To The Honorable Commissioner Williams:
The title Virginia Workers’ Compensation is an oxymoron. There is no real compensation in this curse of a system, put in place to protect the employers from law suits and to line the pockets of the greedy law firms who represent them, the insurance carriers, and their adjusters.
This system does not protect the injured worker; on the contrary it leaves him vulnerable, and allows him to be manipulated, humiliated, neglected, and rendered financially ruined.
The fifth anniversary of my son’s catastrophic workplace accident was December 11, 2012. Tragically his young life has been forever altered by his injuries. My son fell head first to the concrete floor in the warehouse of a Best Buy store in Chesapeake, VA. He suffered skull fractures, an epidural hematoma, which required a craniotomy, a ruptured ear drum, a sprained neck, a broken shoulder, a broken arm, a broken elbow, a broken wrist, and a dislocated knee.
The arm and knee injuries required closed reductions. He suffers from vision, cognitive, memory, and speech issues. He tests positive for seizure disorder. He suffers from severe debilitating headaches; he has been awarded all of his injuries and Lifetime Medical. He was just a part-time worker and full-time college student when he was thrust into this system. What has been more devastating than his horrific accident has been his treatment allowed by a system that has turned their back on him, and is a lie with its very name . . . The Virginia Workers’ Compensation Commission.
Hey stuff happens, you know?
Cases like this are why tort reform is so necessary. This ornery woman, who’s apparently a union schoolteacher, will probably put this small nonunion company out of business when she files a lawsuit for wrongly snatching all her possessions. How dare she!? /snark off
Sorry — I got that wrong. Apparently you can still use Mother Teresa in a gun ad, no matter how ridiculous that seems on its face. Actually, the terrorists have won when you can’t use God to promote beer. So sayeth the wise holiday-weekend second-stringers at Fox News in the latest invented brewhaha.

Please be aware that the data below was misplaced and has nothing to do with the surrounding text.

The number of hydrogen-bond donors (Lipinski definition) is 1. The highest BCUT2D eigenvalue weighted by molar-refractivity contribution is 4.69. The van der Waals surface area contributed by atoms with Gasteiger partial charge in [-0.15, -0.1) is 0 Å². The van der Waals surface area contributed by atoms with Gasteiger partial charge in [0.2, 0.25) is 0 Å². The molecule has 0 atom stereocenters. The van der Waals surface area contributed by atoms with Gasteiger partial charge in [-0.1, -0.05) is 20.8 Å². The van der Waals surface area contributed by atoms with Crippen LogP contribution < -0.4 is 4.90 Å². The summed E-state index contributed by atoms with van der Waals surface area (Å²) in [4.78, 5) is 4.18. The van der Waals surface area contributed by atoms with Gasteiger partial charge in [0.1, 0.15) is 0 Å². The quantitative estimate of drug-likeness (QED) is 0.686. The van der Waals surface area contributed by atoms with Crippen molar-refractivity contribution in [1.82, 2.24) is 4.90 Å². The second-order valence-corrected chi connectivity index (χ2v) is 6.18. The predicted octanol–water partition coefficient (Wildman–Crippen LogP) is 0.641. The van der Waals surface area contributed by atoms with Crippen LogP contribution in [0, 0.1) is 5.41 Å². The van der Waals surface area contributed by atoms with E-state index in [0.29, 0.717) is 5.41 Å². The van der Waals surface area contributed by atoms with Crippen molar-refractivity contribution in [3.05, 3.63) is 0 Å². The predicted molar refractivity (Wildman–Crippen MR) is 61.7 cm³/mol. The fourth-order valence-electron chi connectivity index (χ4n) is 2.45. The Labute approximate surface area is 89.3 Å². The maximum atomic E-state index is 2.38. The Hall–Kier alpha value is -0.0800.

Is this the latest nasty and dictatorial wrinkle of Obamacare? Nope. Fox & Friends kind of glosses over it, but it’s the Boston Brewing Company’s interpretation of voluntary industry guidelines that are to cause of this “blasphemy” (by the way, they can’t mention Santa Claus, either). How dare they let that industry self-regulate? The brewer shouldn’t be able to decide what’s proper and what’s not for themselves! Where’s the government when you need them?
What a (faux) outrage — but how typical of Fox. First they kevetched about taking Christ out of Christmas. Now they’re whining about taking God out of beer ads!
Remember the articles I wrote about the Alcoholic Beverage Control commission’s crackdown on a Roanoke bar because its customers weren’t buying enough food?
It appears that vexing issue has been vanquished across Virginia, along with all the other grievous violations of Virginia’s antiquated liquor laws. Every moonshine-producing still in Franklin County must have been shut down.
Because now, ABC agents are running undercover posses in supermarket parking lots, pouncing on college students purchasing water.
Elizabeth Daly, a 20-year-old student at the University of Virginia, found out about this the hard way. After she and her girlfriends purchased cookie dough, ice cream and a carton of water at a Harris Teeter, Daly’s car was surrounded in a parking lot by shouting plainclothes agents.
Daly, who was frightened, drove off. And for that she spent the night and most of the next day in jail. She was charged with three felonies, until a sensible prosecutor realized how silly the charges were under the circumstances.
I smell a lawsuit in the works — and maybe some extra training for the ABC agents.